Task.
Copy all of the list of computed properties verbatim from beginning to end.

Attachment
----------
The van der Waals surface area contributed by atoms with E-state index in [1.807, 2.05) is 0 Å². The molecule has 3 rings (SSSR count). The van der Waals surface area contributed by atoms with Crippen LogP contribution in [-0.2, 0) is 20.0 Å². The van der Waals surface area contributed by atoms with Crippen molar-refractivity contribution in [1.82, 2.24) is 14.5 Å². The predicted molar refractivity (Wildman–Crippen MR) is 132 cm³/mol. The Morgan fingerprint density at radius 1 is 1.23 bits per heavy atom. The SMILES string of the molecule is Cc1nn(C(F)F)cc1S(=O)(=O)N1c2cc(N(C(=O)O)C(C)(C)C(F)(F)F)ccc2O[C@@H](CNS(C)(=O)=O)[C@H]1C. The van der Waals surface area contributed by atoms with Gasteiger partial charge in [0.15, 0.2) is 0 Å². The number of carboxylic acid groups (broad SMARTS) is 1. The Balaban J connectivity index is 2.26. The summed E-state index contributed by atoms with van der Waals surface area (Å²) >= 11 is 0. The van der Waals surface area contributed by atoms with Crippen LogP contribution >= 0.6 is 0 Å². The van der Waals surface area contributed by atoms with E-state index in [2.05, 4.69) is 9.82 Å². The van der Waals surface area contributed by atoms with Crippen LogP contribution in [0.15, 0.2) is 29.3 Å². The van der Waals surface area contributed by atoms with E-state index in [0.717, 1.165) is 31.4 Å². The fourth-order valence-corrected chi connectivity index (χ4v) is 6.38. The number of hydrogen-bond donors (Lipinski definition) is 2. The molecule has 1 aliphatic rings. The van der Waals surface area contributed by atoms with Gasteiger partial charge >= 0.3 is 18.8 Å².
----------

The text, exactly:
The van der Waals surface area contributed by atoms with E-state index in [1.807, 2.05) is 0 Å². The molecule has 3 rings (SSSR count). The van der Waals surface area contributed by atoms with Crippen LogP contribution in [-0.2, 0) is 20.0 Å². The van der Waals surface area contributed by atoms with Crippen molar-refractivity contribution in [1.82, 2.24) is 14.5 Å². The predicted molar refractivity (Wildman–Crippen MR) is 132 cm³/mol. The Morgan fingerprint density at radius 1 is 1.23 bits per heavy atom. The SMILES string of the molecule is Cc1nn(C(F)F)cc1S(=O)(=O)N1c2cc(N(C(=O)O)C(C)(C)C(F)(F)F)ccc2O[C@@H](CNS(C)(=O)=O)[C@H]1C. The van der Waals surface area contributed by atoms with Gasteiger partial charge in [0.15, 0.2) is 0 Å². The number of carboxylic acid groups (broad SMARTS) is 1. The Balaban J connectivity index is 2.26. The summed E-state index contributed by atoms with van der Waals surface area (Å²) >= 11 is 0. The van der Waals surface area contributed by atoms with Crippen LogP contribution >= 0.6 is 0 Å². The van der Waals surface area contributed by atoms with E-state index in [2.05, 4.69) is 9.82 Å². The van der Waals surface area contributed by atoms with Crippen LogP contribution in [0.15, 0.2) is 29.3 Å². The van der Waals surface area contributed by atoms with E-state index in [0.717, 1.165) is 31.4 Å². The fourth-order valence-corrected chi connectivity index (χ4v) is 6.38. The number of hydrogen-bond donors (Lipinski definition) is 2. The molecule has 1 aliphatic rings. The van der Waals surface area contributed by atoms with Gasteiger partial charge >= 0.3 is 18.8 Å².